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Hands on with the Visa Olympics NFC phone

1,000 Samsung Galaxy S III NFC phones equipped with a Visa mobile payments app are being distributed to “key stakeholders and decision makers” for the London 2012 Olympics, where all points of sale will be equipped to handle contactless payments — and NFC World has been testing out one of the limited edition devices.

Visa's NFC payments app running on the Samsung Galaxy S III

SLICK: Visa’s NFC payments app is a pleasure to use on Samsung’s Galaxy S III. Click to enlarge.

Visa and Samsung, both worldwide Olympics sponsors, first announced plans to distribute an NFC phone for London 2012 in March 2011. All points of sale at the London Games will be equipped to accept Visa PayWave contactless payments and the idea is that distribution of NFC phones to VIPs will act as a catalyst for the wider adoption of NFC and contactless services.

The first of 1,000 Samsung Galaxy S III NFC phones equipped with a Visa payments app are now being distributed to key stakeholders and decision makers for use during the Olympics and NFC World has been provided with one by Visa Europe so we can take a closer look over the coming weeks.

Our first impressions are that the app is clutter-free and easy to navigate — and the S III with its stunningly bright and vivid 4.8-inch Amoled screen, speedy quad-core processor and the easy to navigate ‘TouchWiz Nature’ skin on top of Android 4.0 is a great showcase for the Visa app.

For the Olympics, the device is set up to work with a Giesecke & Devrient SIM containing an NFC secure element. This is issued by Telefonica O2, which announced last week that it had partnered with Visa for its NFC payments rollout in Europe.

The SIM stores a Lloyds TSB prepaid card account which came with a £50 (US$77) starter credit. As part of the set-up this is linked to an existing Visa credit or debit card account held by the user so that the prepaid account can be topped up with new funds as required. Set up took ten minutes and allowed the user to select whether payment will be automatic for small amounts or if they wish to enter a PIN for every transaction.

The app displays the current balance on the prepaid account as well as details of recent transactions. If the merchant’s POS terminal has been programmed to display their name on receipts then the merchant’s name will appear for each transaction. If not, the phone’s log will simply say “Visa merchant” — but users can then tap on the transaction in the app to add the merchant’s details. A description of what was bought can also be added by the user to each transaction record.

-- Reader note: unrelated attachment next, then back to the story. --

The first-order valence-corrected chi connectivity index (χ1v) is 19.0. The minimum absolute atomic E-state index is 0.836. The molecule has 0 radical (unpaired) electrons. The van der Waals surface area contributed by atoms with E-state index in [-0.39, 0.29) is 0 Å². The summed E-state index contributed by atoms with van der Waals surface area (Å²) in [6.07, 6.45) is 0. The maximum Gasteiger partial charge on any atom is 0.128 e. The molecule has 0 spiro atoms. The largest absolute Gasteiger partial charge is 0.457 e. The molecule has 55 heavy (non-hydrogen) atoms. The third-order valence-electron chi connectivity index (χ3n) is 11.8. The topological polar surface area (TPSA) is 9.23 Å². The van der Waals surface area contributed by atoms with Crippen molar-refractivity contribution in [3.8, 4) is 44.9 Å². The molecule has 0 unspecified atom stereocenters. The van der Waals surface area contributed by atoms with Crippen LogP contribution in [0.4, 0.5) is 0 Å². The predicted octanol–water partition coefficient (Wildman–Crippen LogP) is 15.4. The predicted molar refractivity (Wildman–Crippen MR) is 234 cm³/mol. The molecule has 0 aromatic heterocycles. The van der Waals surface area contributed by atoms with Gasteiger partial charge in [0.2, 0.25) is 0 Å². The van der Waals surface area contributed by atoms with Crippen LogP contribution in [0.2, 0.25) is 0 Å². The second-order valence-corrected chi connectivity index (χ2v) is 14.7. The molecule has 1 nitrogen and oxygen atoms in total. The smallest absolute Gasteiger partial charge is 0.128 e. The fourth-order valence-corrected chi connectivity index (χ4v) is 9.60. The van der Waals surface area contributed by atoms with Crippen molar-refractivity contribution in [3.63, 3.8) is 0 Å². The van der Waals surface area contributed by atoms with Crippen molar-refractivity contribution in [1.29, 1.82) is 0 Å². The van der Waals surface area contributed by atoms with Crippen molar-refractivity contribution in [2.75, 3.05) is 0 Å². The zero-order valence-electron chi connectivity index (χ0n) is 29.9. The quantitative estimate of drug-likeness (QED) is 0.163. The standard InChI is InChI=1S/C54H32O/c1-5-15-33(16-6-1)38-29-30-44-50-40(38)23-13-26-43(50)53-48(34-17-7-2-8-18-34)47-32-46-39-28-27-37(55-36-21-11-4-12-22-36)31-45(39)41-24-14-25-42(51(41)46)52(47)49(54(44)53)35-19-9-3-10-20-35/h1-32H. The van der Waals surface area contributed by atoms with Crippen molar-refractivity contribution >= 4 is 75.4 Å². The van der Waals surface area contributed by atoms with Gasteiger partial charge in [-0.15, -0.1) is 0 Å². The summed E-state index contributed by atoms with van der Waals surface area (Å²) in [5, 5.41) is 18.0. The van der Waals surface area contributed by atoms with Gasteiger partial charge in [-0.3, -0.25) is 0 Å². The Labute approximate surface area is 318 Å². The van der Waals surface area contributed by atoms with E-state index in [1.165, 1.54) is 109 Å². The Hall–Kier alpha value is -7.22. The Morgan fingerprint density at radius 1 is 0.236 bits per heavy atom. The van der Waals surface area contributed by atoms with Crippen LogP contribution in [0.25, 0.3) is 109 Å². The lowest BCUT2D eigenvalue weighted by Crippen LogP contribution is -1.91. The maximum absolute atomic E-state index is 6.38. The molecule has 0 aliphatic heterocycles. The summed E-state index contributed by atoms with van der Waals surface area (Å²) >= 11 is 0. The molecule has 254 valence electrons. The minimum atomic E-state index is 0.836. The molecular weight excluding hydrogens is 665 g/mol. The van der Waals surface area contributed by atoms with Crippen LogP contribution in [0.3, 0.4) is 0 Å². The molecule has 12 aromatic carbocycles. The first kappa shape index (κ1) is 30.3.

Payments can be made with the app open or closed. If the app is open when you pay,  a screen prompt informs the user that the payment has been accepted or requests that the user checks the terminal for confirmation. If the app is closed and screen locked, that information is displayed the next time the app is opened.

Payments can also be made when the phone is off although, Visa says, this is only possible for “a few hours” after the phone has been switched off.

For the Olympics the app is Visa branded but, in a commercial environment, it would be branded by a Visa card issuer.

We’ll be taking the S III with us to the Olympic Park to test out the phone (and watch some gymnastics, courtesy of Visa) during the games and report back then with more information on how the service works in practice.

  • http://twitter.com/shane80002007 s (@shane80002007)

    i love how you can still pay for things with the app closed and phone locked, this is how all mobile wallets should work in the future

  • michelle maclachlan

    What is the app called? Is it available on Android?

    • http://www.sjb.co.uk Mike Clark

      It’s an Android app, called just “Contactless Payment”, at v1.0.6. I doubt it is available on any of the markets, though, because it is just a demo and in its current form it needs a degree of specialist set-up. It is very cool though, and I hope everybody will get a chance to play with it (or something very similar) in the not-too-distant future…

      • michelle maclachlan

        Thanks Mike.

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